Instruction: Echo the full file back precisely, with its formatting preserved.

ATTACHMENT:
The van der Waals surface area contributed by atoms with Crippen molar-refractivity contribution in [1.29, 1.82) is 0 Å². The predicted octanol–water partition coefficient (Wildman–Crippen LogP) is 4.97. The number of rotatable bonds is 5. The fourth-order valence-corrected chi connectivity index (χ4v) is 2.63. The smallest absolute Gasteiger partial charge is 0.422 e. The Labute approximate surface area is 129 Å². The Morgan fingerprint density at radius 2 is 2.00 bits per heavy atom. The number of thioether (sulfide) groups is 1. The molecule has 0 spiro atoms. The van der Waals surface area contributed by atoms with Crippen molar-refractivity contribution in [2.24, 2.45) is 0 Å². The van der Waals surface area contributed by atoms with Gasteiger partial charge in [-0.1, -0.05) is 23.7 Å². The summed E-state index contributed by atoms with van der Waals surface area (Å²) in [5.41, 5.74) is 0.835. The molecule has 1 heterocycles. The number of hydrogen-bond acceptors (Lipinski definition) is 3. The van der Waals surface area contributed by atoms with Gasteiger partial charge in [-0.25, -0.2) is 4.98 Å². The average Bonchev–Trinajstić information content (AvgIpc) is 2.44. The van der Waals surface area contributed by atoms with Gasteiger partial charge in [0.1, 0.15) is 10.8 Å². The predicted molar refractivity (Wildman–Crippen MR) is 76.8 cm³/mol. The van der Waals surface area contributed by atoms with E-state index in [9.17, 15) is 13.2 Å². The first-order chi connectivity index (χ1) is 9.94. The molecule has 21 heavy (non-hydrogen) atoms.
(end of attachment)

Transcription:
The van der Waals surface area contributed by atoms with Crippen molar-refractivity contribution in [1.29, 1.82) is 0 Å². The predicted octanol–water partition coefficient (Wildman–Crippen LogP) is 4.97. The number of rotatable bonds is 5. The fourth-order valence-corrected chi connectivity index (χ4v) is 2.63. The smallest absolute Gasteiger partial charge is 0.422 e. The Labute approximate surface area is 129 Å². The Morgan fingerprint density at radius 2 is 2.00 bits per heavy atom. The number of thioether (sulfide) groups is 1. The molecule has 0 spiro atoms. The van der Waals surface area contributed by atoms with Crippen molar-refractivity contribution in [2.24, 2.45) is 0 Å². The van der Waals surface area contributed by atoms with Gasteiger partial charge in [-0.1, -0.05) is 23.7 Å². The summed E-state index contributed by atoms with van der Waals surface area (Å²) in [5.41, 5.74) is 0.835. The molecule has 1 heterocycles. The number of hydrogen-bond acceptors (Lipinski definition) is 3. The van der Waals surface area contributed by atoms with Gasteiger partial charge in [-0.25, -0.2) is 4.98 Å². The average Bonchev–Trinajstić information content (AvgIpc) is 2.44. The van der Waals surface area contributed by atoms with Gasteiger partial charge in [0.1, 0.15) is 10.8 Å². The predicted molar refractivity (Wildman–Crippen MR) is 76.8 cm³/mol. The van der Waals surface area contributed by atoms with E-state index in [9.17, 15) is 13.2 Å². The first-order chi connectivity index (χ1) is 9.94. The molecule has 21 heavy (non-hydrogen) atoms.